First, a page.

We drove the Red Sled into Glacier to hike the Cedar Trail. There is plenty of parking near the trailhead, but this is the peak season, and we found no space. “Every cloud has a silver lining” and here the benefit of road construction is ten minute gaps in on-coming traffic. We used that gap to make an impossible U-turn and drove six miles back to the Lake MacDonald Lodge parking lot. From there we caught a shuttle and walked the beautiful Cedar Trail. These giant cedars live here because the mountains to the east block the clouds coming off the Pacific, and those clouds drop serious precipitation while moderating the winter temperatures. The water in these streams comes from snow melt and springs, and is unbelievably clear everywhere in the park.
Next we checked out the Lake MacDonald Lodge where Charles Russell, the American western painter, regaled audiences by the fireplace every night for weeks on end. He and Frederic Remington, famous for his bronzes but also an accomplished painter, were contemporaries and pretty good buds. The Norton Museum in Shreveport, a town I still call home, has a letter from Charles to Frederic in which Russell whines about being underappreciated. It goes something like this: “Fred, if the Indians ran this country, we would be paid one horse or two women to paint anything we want on a war shield or buffalo robe. I wish we been born a hundred years earlier!” Maybe, like a former President, I misremembered that. You can check it out in Shreveport. Go there: there’s plenty to do, great food, and they can use the business.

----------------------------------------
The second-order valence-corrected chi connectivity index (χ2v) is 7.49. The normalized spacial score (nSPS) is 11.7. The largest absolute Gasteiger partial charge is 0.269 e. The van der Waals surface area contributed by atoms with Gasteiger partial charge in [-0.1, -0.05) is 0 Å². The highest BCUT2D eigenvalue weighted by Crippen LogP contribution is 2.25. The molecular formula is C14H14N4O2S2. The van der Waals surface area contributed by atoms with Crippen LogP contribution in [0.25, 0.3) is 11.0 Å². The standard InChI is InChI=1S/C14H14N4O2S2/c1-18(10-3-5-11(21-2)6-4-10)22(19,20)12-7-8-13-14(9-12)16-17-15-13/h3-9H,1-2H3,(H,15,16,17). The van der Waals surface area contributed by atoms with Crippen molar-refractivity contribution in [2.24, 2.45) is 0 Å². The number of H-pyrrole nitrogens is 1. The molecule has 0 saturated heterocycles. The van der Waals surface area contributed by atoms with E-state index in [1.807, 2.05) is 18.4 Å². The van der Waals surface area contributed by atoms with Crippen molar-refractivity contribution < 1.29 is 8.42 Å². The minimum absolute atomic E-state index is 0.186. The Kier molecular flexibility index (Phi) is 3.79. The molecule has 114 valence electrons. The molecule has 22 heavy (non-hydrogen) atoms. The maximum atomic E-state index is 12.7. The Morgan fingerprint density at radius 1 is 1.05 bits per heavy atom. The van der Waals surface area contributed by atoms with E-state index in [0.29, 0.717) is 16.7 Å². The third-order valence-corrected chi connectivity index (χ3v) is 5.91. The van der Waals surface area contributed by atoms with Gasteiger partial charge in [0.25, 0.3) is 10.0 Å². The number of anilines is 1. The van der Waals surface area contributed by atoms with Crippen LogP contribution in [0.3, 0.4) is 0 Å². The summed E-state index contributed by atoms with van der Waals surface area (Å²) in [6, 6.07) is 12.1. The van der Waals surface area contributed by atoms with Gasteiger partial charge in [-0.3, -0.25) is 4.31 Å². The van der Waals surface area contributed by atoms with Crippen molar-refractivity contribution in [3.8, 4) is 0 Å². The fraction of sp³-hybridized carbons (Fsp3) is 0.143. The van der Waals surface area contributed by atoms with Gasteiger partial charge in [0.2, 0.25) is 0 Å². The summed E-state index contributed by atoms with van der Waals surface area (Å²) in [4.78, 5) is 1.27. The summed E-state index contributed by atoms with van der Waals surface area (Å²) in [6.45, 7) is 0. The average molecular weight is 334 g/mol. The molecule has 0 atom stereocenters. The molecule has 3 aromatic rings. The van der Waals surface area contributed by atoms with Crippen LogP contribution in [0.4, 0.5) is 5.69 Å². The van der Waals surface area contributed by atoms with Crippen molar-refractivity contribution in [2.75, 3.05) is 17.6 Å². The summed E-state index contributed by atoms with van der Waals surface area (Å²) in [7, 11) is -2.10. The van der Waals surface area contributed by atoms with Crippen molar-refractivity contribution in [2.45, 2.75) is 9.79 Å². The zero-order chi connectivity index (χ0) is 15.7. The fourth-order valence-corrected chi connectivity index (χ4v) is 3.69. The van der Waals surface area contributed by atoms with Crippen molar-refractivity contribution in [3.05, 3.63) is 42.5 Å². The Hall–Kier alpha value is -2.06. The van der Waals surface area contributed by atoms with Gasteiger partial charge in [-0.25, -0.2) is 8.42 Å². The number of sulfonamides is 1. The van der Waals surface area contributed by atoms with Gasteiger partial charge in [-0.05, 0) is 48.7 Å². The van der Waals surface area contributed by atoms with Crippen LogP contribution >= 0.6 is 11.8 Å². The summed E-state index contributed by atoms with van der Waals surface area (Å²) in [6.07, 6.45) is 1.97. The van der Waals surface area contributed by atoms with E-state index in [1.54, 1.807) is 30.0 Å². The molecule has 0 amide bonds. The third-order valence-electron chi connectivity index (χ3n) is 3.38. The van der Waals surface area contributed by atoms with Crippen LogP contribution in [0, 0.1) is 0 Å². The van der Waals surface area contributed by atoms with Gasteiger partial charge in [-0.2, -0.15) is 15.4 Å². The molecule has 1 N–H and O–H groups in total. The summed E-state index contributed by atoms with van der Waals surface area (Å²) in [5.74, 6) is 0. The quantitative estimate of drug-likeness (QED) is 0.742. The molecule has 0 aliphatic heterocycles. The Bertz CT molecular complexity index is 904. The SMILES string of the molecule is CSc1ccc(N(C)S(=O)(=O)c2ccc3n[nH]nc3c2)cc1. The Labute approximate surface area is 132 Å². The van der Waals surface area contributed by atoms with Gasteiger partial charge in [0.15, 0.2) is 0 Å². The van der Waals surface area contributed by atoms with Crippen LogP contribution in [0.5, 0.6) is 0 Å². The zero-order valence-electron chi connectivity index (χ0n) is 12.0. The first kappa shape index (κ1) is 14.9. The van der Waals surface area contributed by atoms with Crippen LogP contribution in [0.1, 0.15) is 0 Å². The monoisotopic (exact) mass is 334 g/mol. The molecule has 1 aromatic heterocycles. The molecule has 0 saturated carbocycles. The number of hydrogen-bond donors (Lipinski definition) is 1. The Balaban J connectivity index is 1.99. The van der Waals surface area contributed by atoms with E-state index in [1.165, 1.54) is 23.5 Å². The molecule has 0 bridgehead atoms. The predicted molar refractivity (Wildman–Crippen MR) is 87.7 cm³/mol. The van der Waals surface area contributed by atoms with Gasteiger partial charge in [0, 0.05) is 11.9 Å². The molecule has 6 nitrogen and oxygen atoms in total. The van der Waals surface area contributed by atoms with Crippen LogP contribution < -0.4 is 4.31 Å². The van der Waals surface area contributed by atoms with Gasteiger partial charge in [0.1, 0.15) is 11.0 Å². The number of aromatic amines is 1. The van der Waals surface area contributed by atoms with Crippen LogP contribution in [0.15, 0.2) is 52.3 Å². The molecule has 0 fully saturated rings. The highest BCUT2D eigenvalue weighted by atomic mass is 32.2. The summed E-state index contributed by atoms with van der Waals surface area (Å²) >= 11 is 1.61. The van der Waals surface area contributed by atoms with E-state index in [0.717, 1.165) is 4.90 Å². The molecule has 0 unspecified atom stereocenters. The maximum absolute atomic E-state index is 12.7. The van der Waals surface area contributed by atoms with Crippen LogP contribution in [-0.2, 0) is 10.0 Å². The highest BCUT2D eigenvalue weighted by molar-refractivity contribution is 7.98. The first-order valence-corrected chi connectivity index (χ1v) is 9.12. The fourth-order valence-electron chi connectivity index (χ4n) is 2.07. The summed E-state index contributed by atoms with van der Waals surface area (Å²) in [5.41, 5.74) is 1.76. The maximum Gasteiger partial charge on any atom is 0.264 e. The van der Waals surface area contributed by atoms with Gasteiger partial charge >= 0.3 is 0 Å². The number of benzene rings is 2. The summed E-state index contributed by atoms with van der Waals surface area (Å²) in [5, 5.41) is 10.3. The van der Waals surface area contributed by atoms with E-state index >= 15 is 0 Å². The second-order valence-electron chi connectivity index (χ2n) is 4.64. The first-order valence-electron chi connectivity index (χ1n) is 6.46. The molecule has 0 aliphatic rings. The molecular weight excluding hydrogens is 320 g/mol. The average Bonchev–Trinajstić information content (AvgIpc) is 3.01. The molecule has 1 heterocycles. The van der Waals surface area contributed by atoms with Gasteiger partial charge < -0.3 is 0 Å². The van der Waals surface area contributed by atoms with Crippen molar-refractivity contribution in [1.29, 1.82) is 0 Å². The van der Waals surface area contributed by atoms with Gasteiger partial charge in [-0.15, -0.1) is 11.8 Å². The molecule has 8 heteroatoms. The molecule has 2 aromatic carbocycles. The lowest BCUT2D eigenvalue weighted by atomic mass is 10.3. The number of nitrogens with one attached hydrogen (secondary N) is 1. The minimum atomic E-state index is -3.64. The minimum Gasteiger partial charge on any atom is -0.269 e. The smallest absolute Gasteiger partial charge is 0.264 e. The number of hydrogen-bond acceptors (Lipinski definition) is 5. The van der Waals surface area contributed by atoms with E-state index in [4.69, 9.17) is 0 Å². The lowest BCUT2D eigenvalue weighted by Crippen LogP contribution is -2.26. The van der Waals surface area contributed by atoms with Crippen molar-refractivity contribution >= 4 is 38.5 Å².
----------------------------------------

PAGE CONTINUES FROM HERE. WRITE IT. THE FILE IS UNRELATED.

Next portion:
Approaching Glacier in July all the roadside stands sell huckleberries, or as their signs say, “Hucks”. We paid an astounding $6 for a parsimonious eight ounces of Hucks. Kat made a pie. Lord-a-mercy! That may be the best pie I ever et! We felt real good until we noticed that not too far outside our Airstream was a pretty good huck patch. Kat picked enough for another pie. We wouldn’t have known they were edible had we not bought some, but you know, “Living well is the best revenge.”
Who first said that? I had thought it was a Gertrude Stein quote, but it seems that she borrowed it from a 16th century English parson and metaphysical poet, George Herbert. Who knew she read such things? And how’d she find that guy without Google?